Lee Corbin wrote:
< JR wrote:>
> > So direct experience in the absence of thought is nevertheless registered
> > in the brain, and sometimes registered more vividly than would be the case if
> > accompanied or diluted by thinking.
> I see.
Did you really see, or only think you saw? Please see below.
<snip Korzybski comment; Lee Corbin continues>
> Now in the case of some information (usually discomforting information) I
> can see a role for this process. What is the advantage in not thinking while
> eating a tomato or driving a car?
I suggest you re-read what he wrote. Notice "...sometimes registered more vividly...".
Does this sound like a disadvantage to you? Does it sound like something that is totally value-neutral?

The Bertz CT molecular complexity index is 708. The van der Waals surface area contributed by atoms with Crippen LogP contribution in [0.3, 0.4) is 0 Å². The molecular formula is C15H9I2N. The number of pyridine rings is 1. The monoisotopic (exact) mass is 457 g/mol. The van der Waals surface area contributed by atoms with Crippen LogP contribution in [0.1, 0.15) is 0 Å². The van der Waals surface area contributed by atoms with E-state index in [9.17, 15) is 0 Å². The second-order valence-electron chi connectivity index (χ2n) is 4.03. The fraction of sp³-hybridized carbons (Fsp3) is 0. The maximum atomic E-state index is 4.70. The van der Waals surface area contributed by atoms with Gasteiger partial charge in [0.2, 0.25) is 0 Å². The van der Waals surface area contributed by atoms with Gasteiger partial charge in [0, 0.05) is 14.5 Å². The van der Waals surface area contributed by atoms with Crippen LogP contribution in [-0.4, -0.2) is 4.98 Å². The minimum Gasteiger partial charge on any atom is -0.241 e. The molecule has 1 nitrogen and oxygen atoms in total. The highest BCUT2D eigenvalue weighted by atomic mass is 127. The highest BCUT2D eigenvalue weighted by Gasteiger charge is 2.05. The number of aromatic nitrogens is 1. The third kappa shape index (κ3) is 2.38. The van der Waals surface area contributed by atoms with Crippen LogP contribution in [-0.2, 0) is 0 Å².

What is the advantage in not thinking while reading?
I know some advantages in not thinking about walking while walking, or a host of other conditioned responses/patterns
such as virtuoso musicianship. Was what you just did anything like that?
Is it evidence of some kind of virtuosity? Are you practicing to get good at something? If so, what?
This archive was generated by hypermail 2b30 : Fri Oct 12 2001 - 14:40:03 MDT